By Jonathan Cable
LONDON (Reuters) - Euro zone business activity expanded a touch faster than expected last month as the region appeared, so far, to have largely shrugged off Britain's vote to leave the European Union, a survey found.
The latest increase, which came alongside some of the fastest hiring growth in the euro zone since before the financial crisis in 2008, was led by a surge in Germany, masking stagnation in France and a slower pace in Spain and Italy.
Euro zone business growth is now in stark contrast to Britain, where a survey suggested its economy is shrinking at the fastest rate since the financial crisis after a sharp hit to activity following the EU referendum in June. [GB/PMIS]
Markit's final composite Purchasing Managers' Index for the euro zone, released on Wednesday, was 53.2 in July, above a flash estimate of 52.9 and June's 53.1. It has been above the 50 mark that divides growth from contraction since mid-2013.
"The composite PMIs have held up a little better than people expected after the UK's Brexit vote but that doesn't change the fact that growth is still weak and not doing enough to pick up core inflation," said Stephen Brown at Capital Economics.
"Even though the composite PMIs and surveys have done a bit better than expected that doesn't change the fact that there is still pressure on the ECB to take more action."
Last month, the European Central Bank left interest rates unchanged but said more stimulus could be on the way. A July Reuters poll suggested it would soon be forced to extend and expand the scope of its asset purchase programme.
Despite years of ultra-loose monetary policy, inflation is nowhere near the central bank's 2 percent target ceiling and is not expected to get there until at least the end of 2017.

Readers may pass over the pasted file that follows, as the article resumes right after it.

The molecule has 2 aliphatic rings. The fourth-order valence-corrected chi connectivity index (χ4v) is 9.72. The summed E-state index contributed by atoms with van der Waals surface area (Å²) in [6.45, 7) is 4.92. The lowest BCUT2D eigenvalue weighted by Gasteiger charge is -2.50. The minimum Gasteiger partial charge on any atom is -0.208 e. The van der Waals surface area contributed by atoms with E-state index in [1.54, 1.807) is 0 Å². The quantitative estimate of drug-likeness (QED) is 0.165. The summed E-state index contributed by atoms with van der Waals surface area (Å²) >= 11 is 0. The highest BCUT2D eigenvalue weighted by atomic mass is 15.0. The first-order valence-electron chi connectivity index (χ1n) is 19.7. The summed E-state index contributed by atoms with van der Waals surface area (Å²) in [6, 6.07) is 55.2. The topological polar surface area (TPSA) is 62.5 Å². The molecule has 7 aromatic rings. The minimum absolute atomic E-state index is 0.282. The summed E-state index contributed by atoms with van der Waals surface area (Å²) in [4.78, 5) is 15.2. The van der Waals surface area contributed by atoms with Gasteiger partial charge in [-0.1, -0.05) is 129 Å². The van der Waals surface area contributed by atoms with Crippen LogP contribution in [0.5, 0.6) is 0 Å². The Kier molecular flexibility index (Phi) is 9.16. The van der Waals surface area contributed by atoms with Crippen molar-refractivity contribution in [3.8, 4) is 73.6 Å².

Of some relief to policymakers though, a sub-index measuring output prices jumped to a 10-month high of 49.8 from June's 49.1, an indication firms barely cut prices.
Economic growth in the euro zone halved in the second quarter to 0.3 percent and Markit said if sustained the latest PMI reading pointed to a similar pace in the current quarter. Last month's Reuters poll predicted the same.
According to the PMIs, growth is being led by Germany, where a stronger expansion in services boosted private sector activity last month to its highest this year, although some companies were less optimistic following Britain's vote to leave the EU.
But France's composite PMI barely tipped over the break-even mark while the Italian and Spanish ones both fell.
Across the euro zone, activity in the dominant service industry ticked up from June. Its PMI edged up to 52.9 from 52.8, higher than the flash 52.7 reading.
In a sign service firms expect a further improvement this month, they increased headcount at the fastest rate since early 2008. The employment index rose to 53.7 from 53.1.
"The improved hiring trend suggests firms have gained sufficient confidence in the durability and sustainability of the upturn to expand capacity in increasing numbers," said Chris Williamson, Markit's chief economist.
But the euro zone has a long way to go to get unemployment down. It is at 10.1 percent, which masks great variety across member states. Unemployment is just above 6 percent in Germany but one in five people in Spain are out of work.
Echoing the slow and steady picture painted by the PMIs, an official report from Eurostat showed retail sales - a proxy for household spending - were stable in June across the currency bloc.
(Editing by Janet Lawrence)